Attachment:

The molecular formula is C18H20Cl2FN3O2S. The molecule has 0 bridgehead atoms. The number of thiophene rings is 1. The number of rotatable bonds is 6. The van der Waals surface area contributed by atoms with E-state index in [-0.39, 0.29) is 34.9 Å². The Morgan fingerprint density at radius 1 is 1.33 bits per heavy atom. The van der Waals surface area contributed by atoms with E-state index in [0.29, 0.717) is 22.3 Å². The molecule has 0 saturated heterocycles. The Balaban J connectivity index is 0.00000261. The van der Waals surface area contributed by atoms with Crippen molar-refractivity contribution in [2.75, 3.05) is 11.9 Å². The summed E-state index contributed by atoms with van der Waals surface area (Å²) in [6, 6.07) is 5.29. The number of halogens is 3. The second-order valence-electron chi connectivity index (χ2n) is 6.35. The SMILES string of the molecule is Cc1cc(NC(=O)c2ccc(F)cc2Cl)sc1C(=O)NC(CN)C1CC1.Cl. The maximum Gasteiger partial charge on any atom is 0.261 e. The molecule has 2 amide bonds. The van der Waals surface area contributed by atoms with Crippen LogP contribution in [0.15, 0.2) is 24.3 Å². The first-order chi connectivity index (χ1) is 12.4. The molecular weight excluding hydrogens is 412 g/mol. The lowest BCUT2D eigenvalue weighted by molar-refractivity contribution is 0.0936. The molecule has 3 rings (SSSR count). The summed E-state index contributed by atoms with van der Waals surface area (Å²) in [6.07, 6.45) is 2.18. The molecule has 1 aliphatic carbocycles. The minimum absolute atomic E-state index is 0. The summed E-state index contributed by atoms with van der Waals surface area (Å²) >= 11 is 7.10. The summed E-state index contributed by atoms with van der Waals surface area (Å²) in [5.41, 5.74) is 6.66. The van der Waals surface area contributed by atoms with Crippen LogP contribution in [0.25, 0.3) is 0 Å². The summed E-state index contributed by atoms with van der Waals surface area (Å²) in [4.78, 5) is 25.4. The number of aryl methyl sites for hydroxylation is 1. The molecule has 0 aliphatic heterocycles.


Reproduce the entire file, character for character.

The molecular formula is C18H20Cl2FN3O2S. The molecule has 0 bridgehead atoms. The number of thiophene rings is 1. The number of rotatable bonds is 6. The van der Waals surface area contributed by atoms with E-state index in [-0.39, 0.29) is 34.9 Å². The Morgan fingerprint density at radius 1 is 1.33 bits per heavy atom. The van der Waals surface area contributed by atoms with E-state index in [0.29, 0.717) is 22.3 Å². The molecule has 0 saturated heterocycles. The Balaban J connectivity index is 0.00000261. The van der Waals surface area contributed by atoms with Crippen molar-refractivity contribution in [2.75, 3.05) is 11.9 Å². The summed E-state index contributed by atoms with van der Waals surface area (Å²) in [6, 6.07) is 5.29. The number of halogens is 3. The second-order valence-electron chi connectivity index (χ2n) is 6.35. The SMILES string of the molecule is Cc1cc(NC(=O)c2ccc(F)cc2Cl)sc1C(=O)NC(CN)C1CC1.Cl. The maximum Gasteiger partial charge on any atom is 0.261 e. The molecule has 2 amide bonds. The van der Waals surface area contributed by atoms with Crippen LogP contribution in [0.15, 0.2) is 24.3 Å². The first-order chi connectivity index (χ1) is 12.4. The molecular weight excluding hydrogens is 412 g/mol. The lowest BCUT2D eigenvalue weighted by molar-refractivity contribution is 0.0936. The molecule has 3 rings (SSSR count). The summed E-state index contributed by atoms with van der Waals surface area (Å²) in [6.07, 6.45) is 2.18. The molecule has 1 aliphatic carbocycles. The minimum absolute atomic E-state index is 0. The summed E-state index contributed by atoms with van der Waals surface area (Å²) >= 11 is 7.10. The summed E-state index contributed by atoms with van der Waals surface area (Å²) in [5.41, 5.74) is 6.66. The van der Waals surface area contributed by atoms with Crippen LogP contribution in [0.25, 0.3) is 0 Å². The summed E-state index contributed by atoms with van der Waals surface area (Å²) in [4.78, 5) is 25.4. The number of aryl methyl sites for hydroxylation is 1. The molecule has 0 aliphatic heterocycles.